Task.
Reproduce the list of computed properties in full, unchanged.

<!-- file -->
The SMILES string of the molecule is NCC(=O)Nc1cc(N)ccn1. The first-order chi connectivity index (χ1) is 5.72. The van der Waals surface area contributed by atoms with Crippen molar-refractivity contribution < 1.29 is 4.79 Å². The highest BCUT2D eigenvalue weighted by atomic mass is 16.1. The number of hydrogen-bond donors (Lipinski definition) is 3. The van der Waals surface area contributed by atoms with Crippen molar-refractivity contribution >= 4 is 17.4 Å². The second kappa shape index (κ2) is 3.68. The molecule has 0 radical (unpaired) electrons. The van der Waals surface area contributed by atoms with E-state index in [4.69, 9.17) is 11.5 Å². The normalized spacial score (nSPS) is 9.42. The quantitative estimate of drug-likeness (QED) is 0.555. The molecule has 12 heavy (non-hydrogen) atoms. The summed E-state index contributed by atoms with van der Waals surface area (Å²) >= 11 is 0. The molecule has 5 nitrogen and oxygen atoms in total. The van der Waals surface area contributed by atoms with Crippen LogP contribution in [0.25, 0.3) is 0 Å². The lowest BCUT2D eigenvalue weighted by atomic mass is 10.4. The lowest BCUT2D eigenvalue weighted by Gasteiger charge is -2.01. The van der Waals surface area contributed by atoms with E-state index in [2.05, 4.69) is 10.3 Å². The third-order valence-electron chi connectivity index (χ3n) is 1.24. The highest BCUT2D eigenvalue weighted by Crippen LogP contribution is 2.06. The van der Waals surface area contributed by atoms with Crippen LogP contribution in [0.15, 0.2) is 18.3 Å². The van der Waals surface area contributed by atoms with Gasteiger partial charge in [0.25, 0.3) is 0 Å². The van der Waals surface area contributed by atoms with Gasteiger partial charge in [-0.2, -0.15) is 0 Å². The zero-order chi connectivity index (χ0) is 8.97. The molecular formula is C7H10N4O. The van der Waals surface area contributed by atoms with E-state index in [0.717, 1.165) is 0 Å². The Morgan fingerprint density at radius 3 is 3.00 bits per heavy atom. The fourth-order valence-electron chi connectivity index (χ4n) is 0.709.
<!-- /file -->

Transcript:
The SMILES string of the molecule is NCC(=O)Nc1cc(N)ccn1. The first-order chi connectivity index (χ1) is 5.72. The van der Waals surface area contributed by atoms with Crippen molar-refractivity contribution < 1.29 is 4.79 Å². The highest BCUT2D eigenvalue weighted by atomic mass is 16.1. The number of hydrogen-bond donors (Lipinski definition) is 3. The van der Waals surface area contributed by atoms with Crippen molar-refractivity contribution >= 4 is 17.4 Å². The second kappa shape index (κ2) is 3.68. The molecule has 0 radical (unpaired) electrons. The van der Waals surface area contributed by atoms with E-state index in [4.69, 9.17) is 11.5 Å². The normalized spacial score (nSPS) is 9.42. The quantitative estimate of drug-likeness (QED) is 0.555. The molecule has 12 heavy (non-hydrogen) atoms. The summed E-state index contributed by atoms with van der Waals surface area (Å²) >= 11 is 0. The molecule has 5 nitrogen and oxygen atoms in total. The van der Waals surface area contributed by atoms with Crippen LogP contribution in [0.25, 0.3) is 0 Å². The lowest BCUT2D eigenvalue weighted by atomic mass is 10.4. The lowest BCUT2D eigenvalue weighted by Gasteiger charge is -2.01. The van der Waals surface area contributed by atoms with E-state index in [2.05, 4.69) is 10.3 Å². The third-order valence-electron chi connectivity index (χ3n) is 1.24. The highest BCUT2D eigenvalue weighted by Crippen LogP contribution is 2.06. The van der Waals surface area contributed by atoms with Crippen LogP contribution in [0.15, 0.2) is 18.3 Å². The van der Waals surface area contributed by atoms with Gasteiger partial charge in [0.25, 0.3) is 0 Å². The van der Waals surface area contributed by atoms with Gasteiger partial charge in [-0.2, -0.15) is 0 Å². The zero-order chi connectivity index (χ0) is 8.97. The molecular formula is C7H10N4O. The van der Waals surface area contributed by atoms with E-state index in [0.717, 1.165) is 0 Å². The Morgan fingerprint density at radius 3 is 3.00 bits per heavy atom. The fourth-order valence-electron chi connectivity index (χ4n) is 0.709.